A new poll released Wednesday echoes what a Washington Post/ABC News poll
reported a day earlier: President Obama doesn't get good marks for his handling of issues involving the economy, but faith in Republicans doing a better job has slipped.
While the way the questions were framed in the Post/ABC News poll was different from the one by the Pew Research Center
-- the Post/ABC survey focused on the economy in general and the Pew poll focused on dealing with the deficit -- the results point to a similar trend suggesting a drop in enthusiasm for Republican policies since the party won big in last year's midterm elections.
The Post/ABC News poll found a majority disapproving of Obama's handling of the economy, but those surveyed still said they trusted him more to do a better job in dealing with the issue than the Republicans.
When it comes to the deficit issue, Pew had found last November that 35 percent thought the Republicans had a better approach than Obama compared to 24 percent who preferred Obama's approach. Thirty-three percent said there was not much difference between the two and 8 percent were undecided.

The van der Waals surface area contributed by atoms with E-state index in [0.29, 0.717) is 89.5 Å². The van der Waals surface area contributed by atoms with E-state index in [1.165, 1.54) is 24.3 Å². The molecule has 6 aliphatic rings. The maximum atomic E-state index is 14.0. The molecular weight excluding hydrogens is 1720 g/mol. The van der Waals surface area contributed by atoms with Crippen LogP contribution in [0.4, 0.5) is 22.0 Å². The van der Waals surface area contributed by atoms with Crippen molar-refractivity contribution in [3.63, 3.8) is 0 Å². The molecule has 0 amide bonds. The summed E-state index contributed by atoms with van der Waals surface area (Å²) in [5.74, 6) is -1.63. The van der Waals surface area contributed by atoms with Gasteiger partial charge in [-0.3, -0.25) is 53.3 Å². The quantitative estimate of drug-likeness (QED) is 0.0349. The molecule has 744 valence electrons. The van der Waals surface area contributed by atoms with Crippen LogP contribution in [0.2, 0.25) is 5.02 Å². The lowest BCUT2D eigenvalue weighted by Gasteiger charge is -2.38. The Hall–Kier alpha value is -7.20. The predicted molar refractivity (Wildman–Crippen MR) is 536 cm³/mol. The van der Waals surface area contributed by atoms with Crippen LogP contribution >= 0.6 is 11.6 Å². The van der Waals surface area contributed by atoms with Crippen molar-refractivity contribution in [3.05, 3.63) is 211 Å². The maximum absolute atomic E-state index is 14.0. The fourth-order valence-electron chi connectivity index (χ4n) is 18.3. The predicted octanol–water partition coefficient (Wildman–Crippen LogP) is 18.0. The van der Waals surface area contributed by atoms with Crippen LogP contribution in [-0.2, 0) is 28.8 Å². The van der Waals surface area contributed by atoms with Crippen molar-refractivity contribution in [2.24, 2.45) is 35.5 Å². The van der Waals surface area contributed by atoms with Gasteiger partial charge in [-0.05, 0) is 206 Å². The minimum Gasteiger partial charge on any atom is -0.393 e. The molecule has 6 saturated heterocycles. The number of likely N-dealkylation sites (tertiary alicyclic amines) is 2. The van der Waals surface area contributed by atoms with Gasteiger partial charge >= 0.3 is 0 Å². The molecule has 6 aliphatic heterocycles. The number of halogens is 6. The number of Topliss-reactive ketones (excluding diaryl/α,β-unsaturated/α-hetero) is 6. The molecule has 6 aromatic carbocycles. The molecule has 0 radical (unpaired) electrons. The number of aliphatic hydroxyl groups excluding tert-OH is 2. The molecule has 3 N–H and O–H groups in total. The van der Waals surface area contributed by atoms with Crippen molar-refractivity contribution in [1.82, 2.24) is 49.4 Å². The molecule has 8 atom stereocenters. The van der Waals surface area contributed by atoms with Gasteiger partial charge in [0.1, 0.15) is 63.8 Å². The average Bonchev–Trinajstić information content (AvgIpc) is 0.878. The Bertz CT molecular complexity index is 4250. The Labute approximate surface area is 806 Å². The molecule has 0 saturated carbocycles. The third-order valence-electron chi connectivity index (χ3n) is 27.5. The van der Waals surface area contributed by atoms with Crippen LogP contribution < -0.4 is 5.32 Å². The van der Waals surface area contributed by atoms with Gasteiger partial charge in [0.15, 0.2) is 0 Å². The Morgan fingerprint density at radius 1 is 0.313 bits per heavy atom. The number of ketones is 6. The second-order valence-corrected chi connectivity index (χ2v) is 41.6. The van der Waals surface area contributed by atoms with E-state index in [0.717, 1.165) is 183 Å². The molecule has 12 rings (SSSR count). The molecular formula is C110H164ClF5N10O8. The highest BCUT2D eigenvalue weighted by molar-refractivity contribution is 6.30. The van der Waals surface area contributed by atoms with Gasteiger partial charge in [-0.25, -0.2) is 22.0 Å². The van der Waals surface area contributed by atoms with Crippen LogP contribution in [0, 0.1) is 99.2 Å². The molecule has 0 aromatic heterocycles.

But in its latest poll
, conducted March 8-14, the percentage of those who believed Republicans had a better approach dropped to 21 percent, almost the same as the 20 percent who favored Obama. The percentage of those who said there was not much difference between the two jumped to 52 percent, with 7 percent undecided.
The poll found that the deficit issue now ranks third when it comes to the public's top economic concerns, although the percentage of those who express concern about the deficit is rising. Gallup noted a similar trend
in a January poll.
Thirty-four percent cite jobs as the top economic concern, followed by 28 percent who worry most about rising prices. Twenty-four percent named the deficit as the top problem, up from about 15 percent in Pew's last two surveys. Ten percent name problems in the financial and housing markets as the top concern.
When it comes to ways to reduce the deficit, those surveyed were in favor of lowering domestic spending by a 61 percent to 30 percent margin. Americans were roughly split on whether defense spending should be reduced, with 49 percent saying it should and 47 percent disagreeing, which was within the poll's 3-point margin of error. Nearly two-thirds opposed making changes to Social Security or raising taxes.
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